Iran, South Korea book tickets to World Cup
Iran beat South Korea 1-0 today in a match that secured both teams a spot at next year's World Cup, though the Asian hosts only just scraped through and had to wait until after the final whistle to know their fate.
Iran finished top of Group A in the final stage of Asian qualifying, with South Korea in second place - level on points with Uzbekistan but ahead on goal difference.
Uzbekistan came from behind to win 5-1 at home against Qatar. However, the storming finish ultimately came up just short, leaving the Uzbeks with a goal difference of plus-five and South Korea on plus-six.
Iran's winner came in the 60th minute, when Kim Young-gwon failed to clear a speculative ball forward down Iran's right wing. Reza Ghoochannejad robbed him of possession, sprinted clear and sent a curling left-foot shot beyond goalkeeper Jung Sung-ryeong.
South Korea, not wanting to put its fate in the hands of the game in Uzbekistan, pressed forward for the remainder of the game but failed to find an equalizer.
Kim almost made up for his mistake, but his close-range shot in the 86th minute produced a reflex save from keeper Rahman Ahmadi and Jang Hyun-soo's follow-up effort was also blocked.
"My team played with a realistic approach, to try and wait for a weak point in the Korean team and with a counter-attacking attitude," Iran coach Carlos Queiroz said.
"The goal came in one of those situations and fortunately, when Korea created opportunities, our players fought for our lives. The team played with fantastic team spirit with great practical discipline and enormous determination."
The win set off celebrations across Iran, where the government had given a rare approval for supporters to spill into the streets. Outgoing president Mahmoud Ahmadinejad and president-elect Hasan Rowhani in separate messages congratulated the team for reaching the World Cup.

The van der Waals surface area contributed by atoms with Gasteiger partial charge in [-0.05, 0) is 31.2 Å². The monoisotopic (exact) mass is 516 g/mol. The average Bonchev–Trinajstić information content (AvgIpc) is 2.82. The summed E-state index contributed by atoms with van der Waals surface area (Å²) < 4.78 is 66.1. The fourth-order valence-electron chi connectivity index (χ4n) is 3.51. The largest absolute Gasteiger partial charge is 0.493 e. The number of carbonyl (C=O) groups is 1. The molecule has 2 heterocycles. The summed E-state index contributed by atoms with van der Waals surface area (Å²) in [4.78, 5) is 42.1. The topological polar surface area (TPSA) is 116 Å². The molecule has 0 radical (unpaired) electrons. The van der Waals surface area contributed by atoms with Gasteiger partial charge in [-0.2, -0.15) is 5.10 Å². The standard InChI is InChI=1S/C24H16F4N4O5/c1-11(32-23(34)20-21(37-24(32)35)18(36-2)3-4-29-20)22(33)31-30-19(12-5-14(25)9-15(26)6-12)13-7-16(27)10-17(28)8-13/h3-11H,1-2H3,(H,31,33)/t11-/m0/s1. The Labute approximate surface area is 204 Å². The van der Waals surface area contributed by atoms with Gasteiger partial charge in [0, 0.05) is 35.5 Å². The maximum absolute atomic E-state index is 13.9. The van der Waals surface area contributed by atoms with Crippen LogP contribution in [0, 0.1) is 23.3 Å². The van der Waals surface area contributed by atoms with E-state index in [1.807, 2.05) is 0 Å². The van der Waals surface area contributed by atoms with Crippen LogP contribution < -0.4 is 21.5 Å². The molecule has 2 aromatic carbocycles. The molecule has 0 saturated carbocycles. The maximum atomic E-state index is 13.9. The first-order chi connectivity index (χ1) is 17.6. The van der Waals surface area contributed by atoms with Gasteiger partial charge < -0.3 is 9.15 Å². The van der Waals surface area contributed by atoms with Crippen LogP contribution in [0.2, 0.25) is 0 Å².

As Iran players and officials celebrated wildly on the pitch, the South Korean squad and fans were kept in suspense while the last couple of minutes of the Uzbekistan game were played out, before they knew they were also through to next year's tournament in Brazil.
"We qualified but didn't finish with a satisfactory result," said outgoing coach Choi Kang-hee. "Today was a disappointing defeat but the players gave their best and I wish them luck in Brazil."
South Korea, missing a number of European-based stars, dominated the first half and despite going close through Son Heung-min and Lee Myung-joo, were unable to break down a well-drilled Iranian backline.
Son, who recently joined German team Bayer Leverkusen for 10 million euros, shot over from close range while Lee broke free of the Iran defenders but was unable to dribble around the goalkeeper.
After Iran's successful smash-and-grab goal in the 60th, South Korea's players were made aware Uzbekistan was rapidly closing the goal-difference gap, so pushed forward relentlessly in search of an equalizer.
Though it never came, South Korea had done enough in earlier games to secure an eighth-straight World Cup appearance.
Iran's berth in Brazil will be its fourth appearance at football's main event, having last reached the final tournament in Germany in 2006.